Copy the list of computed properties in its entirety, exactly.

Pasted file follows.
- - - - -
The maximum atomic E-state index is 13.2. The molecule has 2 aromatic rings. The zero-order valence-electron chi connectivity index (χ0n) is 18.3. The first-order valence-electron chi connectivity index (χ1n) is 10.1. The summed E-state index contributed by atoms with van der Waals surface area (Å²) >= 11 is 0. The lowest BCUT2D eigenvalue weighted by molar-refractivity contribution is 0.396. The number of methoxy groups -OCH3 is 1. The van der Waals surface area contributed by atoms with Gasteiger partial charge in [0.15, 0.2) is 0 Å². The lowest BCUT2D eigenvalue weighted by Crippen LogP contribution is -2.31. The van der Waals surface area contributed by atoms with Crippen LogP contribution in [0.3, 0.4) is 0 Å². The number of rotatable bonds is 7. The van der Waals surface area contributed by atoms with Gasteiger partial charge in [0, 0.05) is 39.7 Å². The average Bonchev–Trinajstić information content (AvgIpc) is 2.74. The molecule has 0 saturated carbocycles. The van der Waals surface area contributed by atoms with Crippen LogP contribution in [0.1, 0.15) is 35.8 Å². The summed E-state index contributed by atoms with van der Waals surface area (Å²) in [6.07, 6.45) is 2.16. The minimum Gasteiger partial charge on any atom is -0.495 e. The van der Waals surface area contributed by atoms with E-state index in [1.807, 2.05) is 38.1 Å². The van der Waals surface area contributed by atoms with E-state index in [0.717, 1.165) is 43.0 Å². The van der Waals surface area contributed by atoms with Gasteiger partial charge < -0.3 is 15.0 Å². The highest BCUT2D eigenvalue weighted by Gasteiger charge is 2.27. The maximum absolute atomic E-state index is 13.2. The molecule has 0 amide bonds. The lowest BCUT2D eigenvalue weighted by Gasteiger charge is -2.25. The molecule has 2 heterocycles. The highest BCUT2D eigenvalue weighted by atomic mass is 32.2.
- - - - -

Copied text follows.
The maximum atomic E-state index is 13.2. The molecule has 2 aromatic rings. The zero-order valence-electron chi connectivity index (χ0n) is 18.3. The first-order valence-electron chi connectivity index (χ1n) is 10.1. The summed E-state index contributed by atoms with van der Waals surface area (Å²) >= 11 is 0. The lowest BCUT2D eigenvalue weighted by molar-refractivity contribution is 0.396. The number of methoxy groups -OCH3 is 1. The van der Waals surface area contributed by atoms with Gasteiger partial charge in [0.15, 0.2) is 0 Å². The lowest BCUT2D eigenvalue weighted by Crippen LogP contribution is -2.31. The van der Waals surface area contributed by atoms with Crippen LogP contribution in [0.3, 0.4) is 0 Å². The number of rotatable bonds is 7. The van der Waals surface area contributed by atoms with Gasteiger partial charge in [0, 0.05) is 39.7 Å². The average Bonchev–Trinajstić information content (AvgIpc) is 2.74. The molecule has 0 saturated carbocycles. The van der Waals surface area contributed by atoms with Crippen LogP contribution in [0.1, 0.15) is 35.8 Å². The summed E-state index contributed by atoms with van der Waals surface area (Å²) in [6.07, 6.45) is 2.16. The minimum Gasteiger partial charge on any atom is -0.495 e. The van der Waals surface area contributed by atoms with E-state index in [1.807, 2.05) is 38.1 Å². The van der Waals surface area contributed by atoms with E-state index in [0.717, 1.165) is 43.0 Å². The van der Waals surface area contributed by atoms with Gasteiger partial charge < -0.3 is 15.0 Å². The highest BCUT2D eigenvalue weighted by Gasteiger charge is 2.27. The maximum absolute atomic E-state index is 13.2. The molecule has 0 amide bonds. The lowest BCUT2D eigenvalue weighted by Gasteiger charge is -2.25. The molecule has 2 heterocycles. The highest BCUT2D eigenvalue weighted by atomic mass is 32.2.